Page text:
I think some of you are confusing multiple issues. One issue is Amazon's supposed "rip-off" of customers by charging them [here fill in amount that is more than you think Amazon should charge ] for ebooks, and presumably the same ripoff by all other sellers of ebooks for [more than what you think their price should be]. A second, admittedly somewhat related, BUT DIFFERENT issue is having to pay for both a hardcopy and an ecopy of the same book.
Two things on the price issue. First, although when ebooks first become somewhat popular I too expected them to be vastly cheaper than hardcopy books, because, hey, I no longer need THE BOOK, much less the costs associated with printing, warehousing, and shipping it. However, after reflection, I came to the same mindset as that Tomfoolery expressed in his thoughtful 03-18-2010, 12:05 PM post. He is dead on, on all aspects. In particular, folks who think that ebooks should be "vastly" cheaper fail to consider the cost structure of the underlying products, and the impact a massive price drop would have on most authors and the overall business of providing good books to the masses. See, e.g.:http://www.tobiasbuckell.com/2010/01...le-via-amazon/
(in particular the query "$9.99 is really expensive, you suck. eBooks should never cost this much" and the immediately following discussion)http://seanan-mcguire.livejournal.com/201803.htmlhttp://nielsenhayden.com/makinglight...48.html#396969
Second thought on pricing issues. From a personal standpoint I find the belief that, if the seller is charging more than you want to pay, screw them, I will go download it for free on the internet, revolting. People right, edit, proofread, market, illustrate, etc. etc. books for their living. When you steal one (and it is theft - you are taking the fruits of the labor of multiple people and refusing to pay them for it), you not only harm them, you also harm all the other authors, etc. whose work is supported by the better selling works. The profits from hits such as The Da Vinci Code allows publishers to publish unknown or simply less well-selling authors. Stop claiming that because something costs you the equiv of several Starbucks or a movie or two that gives you the right to steal it for free.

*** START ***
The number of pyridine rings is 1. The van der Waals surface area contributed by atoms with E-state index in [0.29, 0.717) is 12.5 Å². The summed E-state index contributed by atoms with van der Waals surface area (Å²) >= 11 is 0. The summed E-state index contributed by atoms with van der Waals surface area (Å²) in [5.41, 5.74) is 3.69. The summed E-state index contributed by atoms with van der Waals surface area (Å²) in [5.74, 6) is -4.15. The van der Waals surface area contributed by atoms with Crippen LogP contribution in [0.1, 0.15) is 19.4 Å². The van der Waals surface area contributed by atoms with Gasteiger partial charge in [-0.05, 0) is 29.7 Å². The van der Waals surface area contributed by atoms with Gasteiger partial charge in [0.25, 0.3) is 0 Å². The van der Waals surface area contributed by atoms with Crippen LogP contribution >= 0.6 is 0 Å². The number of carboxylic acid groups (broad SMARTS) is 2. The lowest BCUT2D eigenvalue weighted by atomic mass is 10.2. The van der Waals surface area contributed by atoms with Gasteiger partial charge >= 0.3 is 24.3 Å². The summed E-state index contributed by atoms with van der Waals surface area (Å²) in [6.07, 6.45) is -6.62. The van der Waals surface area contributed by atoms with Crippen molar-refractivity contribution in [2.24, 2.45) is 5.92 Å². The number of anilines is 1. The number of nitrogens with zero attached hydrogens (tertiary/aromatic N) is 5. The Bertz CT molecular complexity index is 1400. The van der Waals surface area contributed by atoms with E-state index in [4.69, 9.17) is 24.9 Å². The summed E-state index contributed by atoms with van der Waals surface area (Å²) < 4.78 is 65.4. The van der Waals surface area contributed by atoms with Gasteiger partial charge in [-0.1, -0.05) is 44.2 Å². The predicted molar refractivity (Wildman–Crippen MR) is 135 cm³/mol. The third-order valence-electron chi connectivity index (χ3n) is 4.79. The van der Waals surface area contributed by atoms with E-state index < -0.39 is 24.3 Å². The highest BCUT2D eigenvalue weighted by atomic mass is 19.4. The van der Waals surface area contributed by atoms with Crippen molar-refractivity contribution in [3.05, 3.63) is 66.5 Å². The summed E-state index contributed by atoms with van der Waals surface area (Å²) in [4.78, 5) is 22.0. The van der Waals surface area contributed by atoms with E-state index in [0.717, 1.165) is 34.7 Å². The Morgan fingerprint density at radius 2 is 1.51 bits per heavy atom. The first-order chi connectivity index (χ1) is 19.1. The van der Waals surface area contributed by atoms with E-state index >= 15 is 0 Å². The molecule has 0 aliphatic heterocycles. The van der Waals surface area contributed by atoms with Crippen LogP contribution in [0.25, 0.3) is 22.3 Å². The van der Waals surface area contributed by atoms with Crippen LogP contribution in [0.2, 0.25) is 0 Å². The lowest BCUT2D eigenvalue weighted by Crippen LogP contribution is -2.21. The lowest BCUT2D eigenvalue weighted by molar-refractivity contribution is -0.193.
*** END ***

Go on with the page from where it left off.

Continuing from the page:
The other issue - different from the flat out "how much should ebooks cost" point - raised by myapplelove and Clive above, is a good one though - why should you have to pay twice for both a hardcopy and an ecopy? Sure, it makes sense to pay twice if you want two actual hardcopies - but what is the additional cost of an ecopy over a hardcopy? (Well, actually, there is the cost of converting the file to .lit, and Kindle, etc. formats and re-proofing it, but that cost presumably isn't huge.) In fact, Amazon's whispersync, which automatically syncs your books over your Kindle, iPhone and computer, allowing you to read the same book from each, certainly cuts against the idea of having to pay separately for each different reading experience. I've thought for a while that purchasers of hardcopies from Amazon should have the ability to also purchase an ecopy, for a vastly discounted price. E.g., if I buy a new hardback on Amazon for $23.99, I should have the opportunity to also get a Kindle version for another, say, $3.00. If I buy a paperback for $10.99, I should be able to also get a Kindle version for another $2.00. To me, that is a win for everyone. Authors/publishers/Amazon get a (hardcopy) book sold, and they also get a few bonus extra dollars - which if this approach is a hit will really add up. Customers win, because they can get ancillary Kindle versions for the price of a cup of coffee. And I suspect far more people will check out and appreciate ebooks at that pricing.